A DTI is the percentage of a consumer’s monthly gross income that goes toward paying back debts, such as home loans. DTIS, used internationally, such as in Ireland and the United Kingdom, determine what mortgage repayments you can “safely afford”, relative to your income.
Opponents of DTIs say such measures could further lock-out first home buyers who, due to high house prices, have to borrow at high ratios ratio relative to their income.
Mr English says there is no need for the Reserve Bank of New Zealand (RBNZ) to introduce a DTI measure because it was “pretty obvious” there had been a correction in the Auckland housing market, newsroom.co.nz reports.
For months, RBNZ has been pushing to add a DTI measure to its toolkit – although said it would not be used at this stage – out of concern many buyers are borrowing more than their incomes could support.
Finance minister Steven Joyce expressed reservation about the measure, particularly due to uncertainty about how it would affect first-home buyers.
After carrying out a cost-benefit analysis, RBNZ opened up public consultation on DTIs, scheduled to close in three days’ time (18 August).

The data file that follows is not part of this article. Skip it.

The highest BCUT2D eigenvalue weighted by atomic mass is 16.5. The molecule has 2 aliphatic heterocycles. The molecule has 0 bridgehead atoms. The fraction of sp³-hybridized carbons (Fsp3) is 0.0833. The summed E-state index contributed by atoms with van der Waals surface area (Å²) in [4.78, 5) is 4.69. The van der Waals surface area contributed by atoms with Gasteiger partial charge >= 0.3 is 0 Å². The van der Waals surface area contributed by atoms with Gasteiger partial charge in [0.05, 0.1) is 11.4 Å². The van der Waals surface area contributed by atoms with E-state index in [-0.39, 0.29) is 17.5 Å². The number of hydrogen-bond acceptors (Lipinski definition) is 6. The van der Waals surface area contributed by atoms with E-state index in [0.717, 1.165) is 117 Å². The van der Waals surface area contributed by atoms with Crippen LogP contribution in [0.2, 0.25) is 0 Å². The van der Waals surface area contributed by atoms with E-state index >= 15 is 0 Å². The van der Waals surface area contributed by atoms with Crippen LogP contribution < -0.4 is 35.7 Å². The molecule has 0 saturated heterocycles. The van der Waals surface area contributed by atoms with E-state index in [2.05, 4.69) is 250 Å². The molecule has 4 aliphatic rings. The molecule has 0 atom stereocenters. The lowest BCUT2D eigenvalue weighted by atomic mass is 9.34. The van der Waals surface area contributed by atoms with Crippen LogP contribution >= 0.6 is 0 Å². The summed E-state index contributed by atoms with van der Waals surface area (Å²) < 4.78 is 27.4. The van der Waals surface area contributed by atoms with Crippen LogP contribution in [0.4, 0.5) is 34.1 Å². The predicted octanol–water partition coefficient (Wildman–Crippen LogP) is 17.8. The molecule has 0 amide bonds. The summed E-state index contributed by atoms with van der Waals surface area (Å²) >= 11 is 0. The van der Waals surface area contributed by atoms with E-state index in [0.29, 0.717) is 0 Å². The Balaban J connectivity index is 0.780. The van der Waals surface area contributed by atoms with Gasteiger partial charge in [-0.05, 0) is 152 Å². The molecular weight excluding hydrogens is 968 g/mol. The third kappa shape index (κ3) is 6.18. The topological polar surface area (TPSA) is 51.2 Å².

The Property Institute of New Zealand welcomes Mr English’s decision to take DTIs off the table, with chief executive Ashley Church calling it, “fantastic news for Kiwis”
“Finally, we’re seeing common sense prevail.
“DTIs would have been a draconian addition to an already over-regulated mortgage market and their introduction would effectively have locked first home buyers out of the market.
“We’ve been a strong vocal opponent of this idea since it was first suggested and have been preparing a submission that was due to be submitted to the Reserve Bank by the end of the week,” Mr Church says.
Following hot on the heels of comments from the Real Estate Institute of New Zealand and property agencies to ease Loan-to-Value (LVR) ratios for first home buyers, Mr English also suggests RBNZ removes LVRs.
The Property Institute backs the Prime Minister’s call.
“The Property Institute has led the charge against these restrictions for the past two years and we’ve been particularly vocal in our opposition to their imposition on first home buyers who have been squeezed out of the market by them,” Mr Church says.
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